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All posts by Political Theology Today in History

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Counter-Reformation Orthodoxy And Francisco Suárez’ Expansive View Of Female Authority (Elisabeth Kincaid)

The following article is the third of a special symposium on the legacy of the Reformation of the Sixteenth Century in the month of its quincentennial.  The first article can be found here, the second here. The standard narrative concerning theological understanding of women’s capacity and even right to serve as a ruler […]

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The Legacy Of The Protestant Reformation In Modern Law (John Witte, Jr.)

The following article kicks off the first of a special symposium that will run during the month of October, 2017 on the 500th anniversary of the Protestant Reformation.   The following article was prepared for “Luther – 95 Treasures, 95 People,” Stiftung Luthergedenkstätten in Sachsen-Anhalt, Lutherstadt, Wittenberg, Germany  (2017). Martin Luther […]

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How The New Left Helped Create The Alt-Right (Carl Raschke)

The tragic events in Charlottesville, Virginia turned on a dime pervasive media attention and popular focus on what looked for many like an apocalyptic confrontation with North Korea, and fashioned another instant narrative about an imminent threat to America – in this case the rise of the so-called “alt-right.” The death of one person and injury […]

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Women on Israeli Kibbutz, Library of Congress photo

The Deepening Rift In American Judaism And The Turn Toward Revisionist Zionism (Martin Katchen)

One aspect of the 2016 American election that has gone largely unnoticed has been the way this election has deepened an already existing rift within American Judaism, and Judaism in general. The election of Donald Trump and the appointment of Breitbart News head Steve Bannon as Trump’s Chief Strategist prompted […]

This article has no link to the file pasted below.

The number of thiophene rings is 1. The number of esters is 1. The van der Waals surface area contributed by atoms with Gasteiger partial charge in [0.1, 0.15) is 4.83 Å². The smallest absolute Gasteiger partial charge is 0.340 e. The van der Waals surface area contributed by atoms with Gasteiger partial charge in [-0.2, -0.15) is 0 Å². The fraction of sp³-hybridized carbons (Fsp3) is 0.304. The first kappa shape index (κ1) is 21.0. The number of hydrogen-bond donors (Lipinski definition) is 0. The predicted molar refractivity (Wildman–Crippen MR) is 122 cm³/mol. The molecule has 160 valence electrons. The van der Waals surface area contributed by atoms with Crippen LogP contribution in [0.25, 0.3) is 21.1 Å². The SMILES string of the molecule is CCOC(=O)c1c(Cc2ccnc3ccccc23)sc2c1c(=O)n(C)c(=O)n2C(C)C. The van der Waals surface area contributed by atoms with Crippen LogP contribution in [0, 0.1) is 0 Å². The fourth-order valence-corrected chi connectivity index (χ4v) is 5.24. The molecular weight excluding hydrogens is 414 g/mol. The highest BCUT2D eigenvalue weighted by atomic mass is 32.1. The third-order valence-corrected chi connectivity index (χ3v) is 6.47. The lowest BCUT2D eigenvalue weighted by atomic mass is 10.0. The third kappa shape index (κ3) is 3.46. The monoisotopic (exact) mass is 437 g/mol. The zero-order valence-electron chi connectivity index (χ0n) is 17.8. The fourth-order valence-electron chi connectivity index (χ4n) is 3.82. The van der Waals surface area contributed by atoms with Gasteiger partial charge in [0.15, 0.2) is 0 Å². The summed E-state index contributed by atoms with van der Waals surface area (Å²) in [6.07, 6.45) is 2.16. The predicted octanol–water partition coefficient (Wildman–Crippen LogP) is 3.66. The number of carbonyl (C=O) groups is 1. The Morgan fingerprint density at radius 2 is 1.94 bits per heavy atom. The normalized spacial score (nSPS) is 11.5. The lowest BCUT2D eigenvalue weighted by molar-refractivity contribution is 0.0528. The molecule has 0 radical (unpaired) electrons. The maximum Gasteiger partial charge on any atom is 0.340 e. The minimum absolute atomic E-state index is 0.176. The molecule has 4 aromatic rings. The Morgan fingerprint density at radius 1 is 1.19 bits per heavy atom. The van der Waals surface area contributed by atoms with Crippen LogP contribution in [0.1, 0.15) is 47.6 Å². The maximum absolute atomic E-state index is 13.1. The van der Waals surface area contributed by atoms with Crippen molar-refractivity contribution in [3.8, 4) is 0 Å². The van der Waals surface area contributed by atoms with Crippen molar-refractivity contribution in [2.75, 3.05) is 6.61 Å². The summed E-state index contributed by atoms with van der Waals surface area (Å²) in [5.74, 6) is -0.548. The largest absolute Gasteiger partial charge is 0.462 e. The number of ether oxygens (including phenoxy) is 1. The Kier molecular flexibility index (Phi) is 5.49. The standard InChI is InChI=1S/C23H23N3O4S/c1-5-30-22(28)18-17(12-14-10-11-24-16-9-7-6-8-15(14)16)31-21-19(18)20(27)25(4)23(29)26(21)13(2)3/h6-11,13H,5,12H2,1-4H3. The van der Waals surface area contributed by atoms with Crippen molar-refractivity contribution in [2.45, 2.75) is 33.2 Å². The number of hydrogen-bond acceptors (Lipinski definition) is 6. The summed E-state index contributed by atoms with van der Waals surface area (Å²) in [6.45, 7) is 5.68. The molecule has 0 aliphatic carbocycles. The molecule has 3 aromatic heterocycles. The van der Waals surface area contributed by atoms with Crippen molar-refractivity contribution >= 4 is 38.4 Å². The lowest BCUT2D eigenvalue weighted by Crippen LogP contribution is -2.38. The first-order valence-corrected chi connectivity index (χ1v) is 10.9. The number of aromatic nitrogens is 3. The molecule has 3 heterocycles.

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The Making Of Abstract Humanity – How The Invention Of Money Propelled Slavery (Roland Boer)

As part of our research for a book called Time of Troubles, Christina Petterson and I have been developing an approach to understanding slavery. It is predicated on the Roman legal invention of absolute property. In the late second century BCE, Roman jurists first defined absolute private property as the […]

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Flashback – For Black Lives There Can Be No Peace Without Justice (Vincent Lloyd)

In our commitment to keeping going the ongoing conversation on political theology and race in America, we are republishing here an opinion piece from two summers ago by PTT’s editor Vincent Lloyd of Villanova University (formerly Syracuse University).  The piece was originally published on August 19, 2014, and was entitled […]

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Pope Francis is embraced by a female inmate during his visit to the CeReSo n. 3 prison in Ciudad Juarez, Mexico, Wednesday, Feb. 17, 2016. Pope Francis is wrapping up his trip to Mexico with a visit to the prison just days after a riot in another lockup killed dozens of inmates. (Gabriel Bouys/Pool Photo via AP)

Speeches of Two Women Frame Pope Francis’ Visit to the US-Mexico Border (Neomi DeAnda and Néstor Medina)

The following are translations of speeches given by two women – Daisy Flores Gámez and Evelia Quintana Molina – in Juarez during the Pope’s visit in February 2016. Although the Pope’s speech at the border was heavily covered in the North American press and served as the subject of extensive commentary […]

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